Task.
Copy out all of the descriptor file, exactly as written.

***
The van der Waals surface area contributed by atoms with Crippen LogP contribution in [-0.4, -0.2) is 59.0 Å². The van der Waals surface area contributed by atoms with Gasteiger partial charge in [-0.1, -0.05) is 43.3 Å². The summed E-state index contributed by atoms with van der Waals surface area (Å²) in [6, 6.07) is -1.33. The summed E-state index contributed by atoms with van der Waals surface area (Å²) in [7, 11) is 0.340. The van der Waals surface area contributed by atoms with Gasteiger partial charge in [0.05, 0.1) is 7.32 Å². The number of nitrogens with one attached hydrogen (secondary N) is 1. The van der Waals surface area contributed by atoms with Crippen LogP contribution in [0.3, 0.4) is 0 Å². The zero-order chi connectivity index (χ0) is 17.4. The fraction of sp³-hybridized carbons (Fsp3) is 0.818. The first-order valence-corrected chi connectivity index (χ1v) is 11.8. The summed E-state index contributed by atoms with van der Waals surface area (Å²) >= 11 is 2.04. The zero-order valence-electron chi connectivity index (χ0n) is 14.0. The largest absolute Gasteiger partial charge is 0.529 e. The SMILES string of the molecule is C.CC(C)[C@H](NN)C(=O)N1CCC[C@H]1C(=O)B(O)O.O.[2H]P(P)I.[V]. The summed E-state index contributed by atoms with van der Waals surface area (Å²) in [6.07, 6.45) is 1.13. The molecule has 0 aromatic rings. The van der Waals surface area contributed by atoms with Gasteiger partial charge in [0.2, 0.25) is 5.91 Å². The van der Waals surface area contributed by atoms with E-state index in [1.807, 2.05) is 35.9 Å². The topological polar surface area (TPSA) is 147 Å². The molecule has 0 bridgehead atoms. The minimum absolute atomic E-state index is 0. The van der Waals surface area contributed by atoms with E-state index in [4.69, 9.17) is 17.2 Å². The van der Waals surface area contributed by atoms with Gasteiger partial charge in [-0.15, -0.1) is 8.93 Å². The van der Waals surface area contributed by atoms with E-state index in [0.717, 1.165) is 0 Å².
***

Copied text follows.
The van der Waals surface area contributed by atoms with Crippen LogP contribution in [-0.4, -0.2) is 59.0 Å². The van der Waals surface area contributed by atoms with Gasteiger partial charge in [-0.1, -0.05) is 43.3 Å². The summed E-state index contributed by atoms with van der Waals surface area (Å²) in [6, 6.07) is -1.33. The summed E-state index contributed by atoms with van der Waals surface area (Å²) in [7, 11) is 0.340. The van der Waals surface area contributed by atoms with Gasteiger partial charge in [0.05, 0.1) is 7.32 Å². The number of nitrogens with one attached hydrogen (secondary N) is 1. The van der Waals surface area contributed by atoms with Crippen LogP contribution in [0.3, 0.4) is 0 Å². The zero-order chi connectivity index (χ0) is 17.4. The fraction of sp³-hybridized carbons (Fsp3) is 0.818. The first-order valence-corrected chi connectivity index (χ1v) is 11.8. The summed E-state index contributed by atoms with van der Waals surface area (Å²) >= 11 is 2.04. The zero-order valence-electron chi connectivity index (χ0n) is 14.0. The largest absolute Gasteiger partial charge is 0.529 e. The SMILES string of the molecule is C.CC(C)[C@H](NN)C(=O)N1CCC[C@H]1C(=O)B(O)O.O.[2H]P(P)I.[V]. The summed E-state index contributed by atoms with van der Waals surface area (Å²) in [6.07, 6.45) is 1.13. The molecule has 0 aromatic rings. The van der Waals surface area contributed by atoms with Gasteiger partial charge in [0.2, 0.25) is 5.91 Å². The van der Waals surface area contributed by atoms with E-state index in [1.807, 2.05) is 35.9 Å². The topological polar surface area (TPSA) is 147 Å². The molecule has 0 bridgehead atoms. The minimum absolute atomic E-state index is 0. The van der Waals surface area contributed by atoms with E-state index in [4.69, 9.17) is 17.2 Å². The van der Waals surface area contributed by atoms with Gasteiger partial charge in [-0.15, -0.1) is 8.93 Å². The van der Waals surface area contributed by atoms with E-state index in [0.717, 1.165) is 0 Å².